Whales; Dark Matter; Falling; Arty brains
The International Court of Justice, ruled that Japan should stop whaling in the Antarctic “for scientific purposes.” Is the science is too weak to justify the whaling?
The International Court of Justice in the Hague recently ruled that Japan should stop whaling in the Antarctic “for scientific purposes.” They found that the primary purpose of the science programme, JARPAII, was not science. In that case, what was it for? Inside Science puts that question to whale biologist Vassili Papastavrou, and Lars Walløe, Japan’s expert witness at the ICJ.
LUX Experiment to detect dark matter
Scientists are entering a critical phase in the quest to find the one of most mysterious particles in the Universe. An experiment called LUX, in South Dakota is about to be switched on that offers the best hope yet of detecting dark matter - a substance thought to make up a quarter of the Universe, yet one that nobody has ever seen.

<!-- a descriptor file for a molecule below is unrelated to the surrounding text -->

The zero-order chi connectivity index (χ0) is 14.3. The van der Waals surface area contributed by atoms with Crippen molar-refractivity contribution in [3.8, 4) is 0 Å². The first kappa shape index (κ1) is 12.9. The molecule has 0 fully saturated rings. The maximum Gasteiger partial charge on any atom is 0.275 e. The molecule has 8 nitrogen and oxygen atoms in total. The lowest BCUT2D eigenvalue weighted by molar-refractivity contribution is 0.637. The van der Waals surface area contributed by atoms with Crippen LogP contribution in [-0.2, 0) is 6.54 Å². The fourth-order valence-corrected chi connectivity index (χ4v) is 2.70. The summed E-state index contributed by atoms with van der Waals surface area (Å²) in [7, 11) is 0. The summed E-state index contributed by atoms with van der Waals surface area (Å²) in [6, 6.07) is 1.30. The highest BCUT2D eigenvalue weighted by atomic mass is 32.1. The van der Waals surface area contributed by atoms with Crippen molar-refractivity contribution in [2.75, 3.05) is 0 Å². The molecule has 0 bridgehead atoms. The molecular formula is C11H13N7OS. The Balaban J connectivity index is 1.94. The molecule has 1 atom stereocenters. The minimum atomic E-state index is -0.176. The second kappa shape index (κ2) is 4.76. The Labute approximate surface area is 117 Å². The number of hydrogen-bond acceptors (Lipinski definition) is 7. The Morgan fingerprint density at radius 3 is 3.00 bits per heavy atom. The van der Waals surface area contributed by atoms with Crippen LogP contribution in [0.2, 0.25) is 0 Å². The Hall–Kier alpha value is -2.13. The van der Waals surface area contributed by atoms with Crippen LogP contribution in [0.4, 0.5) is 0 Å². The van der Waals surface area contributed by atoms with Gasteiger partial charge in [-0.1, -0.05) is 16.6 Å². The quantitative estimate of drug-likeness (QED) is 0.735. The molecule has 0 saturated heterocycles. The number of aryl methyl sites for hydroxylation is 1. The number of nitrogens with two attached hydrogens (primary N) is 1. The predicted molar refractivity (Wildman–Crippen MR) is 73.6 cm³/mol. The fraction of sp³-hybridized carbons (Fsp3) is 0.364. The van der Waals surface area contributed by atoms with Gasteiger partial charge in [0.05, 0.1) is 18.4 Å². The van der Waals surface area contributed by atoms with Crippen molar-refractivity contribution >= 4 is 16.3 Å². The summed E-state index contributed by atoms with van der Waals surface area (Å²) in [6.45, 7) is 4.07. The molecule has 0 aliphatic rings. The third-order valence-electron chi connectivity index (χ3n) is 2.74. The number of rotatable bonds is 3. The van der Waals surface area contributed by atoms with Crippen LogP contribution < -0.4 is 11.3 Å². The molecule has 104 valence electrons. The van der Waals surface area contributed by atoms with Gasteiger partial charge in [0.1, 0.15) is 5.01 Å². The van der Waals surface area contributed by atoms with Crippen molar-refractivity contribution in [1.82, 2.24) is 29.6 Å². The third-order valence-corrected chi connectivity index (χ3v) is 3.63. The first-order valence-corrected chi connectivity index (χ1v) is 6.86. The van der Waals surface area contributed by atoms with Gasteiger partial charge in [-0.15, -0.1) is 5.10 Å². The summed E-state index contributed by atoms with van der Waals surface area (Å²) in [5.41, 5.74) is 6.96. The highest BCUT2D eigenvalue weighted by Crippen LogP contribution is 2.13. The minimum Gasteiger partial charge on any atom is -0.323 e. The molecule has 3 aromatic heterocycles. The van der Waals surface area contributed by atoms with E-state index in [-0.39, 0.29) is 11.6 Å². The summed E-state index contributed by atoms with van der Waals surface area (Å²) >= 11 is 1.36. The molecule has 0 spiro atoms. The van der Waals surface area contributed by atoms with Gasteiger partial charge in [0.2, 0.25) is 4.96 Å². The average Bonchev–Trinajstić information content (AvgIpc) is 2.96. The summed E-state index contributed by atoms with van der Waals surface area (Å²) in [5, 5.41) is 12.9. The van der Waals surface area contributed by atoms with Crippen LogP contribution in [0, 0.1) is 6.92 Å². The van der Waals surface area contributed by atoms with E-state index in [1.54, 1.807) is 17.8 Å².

Falling in the elderly
As we age, we tend to fall more and the repercussions of falling are more serious But why? Even if you rule out physical reasons for why you might be more likely to fall, older people still fall more often. Professor Raymond Reynolds, at the University of Birmingham, thinks it might be something happening in their heads – the balance system could be letting them down. Tracey Logan climbs aboard the shake shack to find out.
Artists often have lifestyle that requires complete immersion into their world, now a team finds that this difference is reflected in their brains too, that is, their brains are structurally different to non-artists. Participants' brain scans revealed that artists had increased grey matter in areas relating to fine motor movements and visual imagery. Our reporter Melissa Hogenboom speaks to artists and the authors of the new research to find out what exactly is different about their brains. The study is published in NeuroImage.
Producer: Fiona Roberts
- Thu 10 Apr 2014 16:30
- Thu 10 Apr 2014 21:00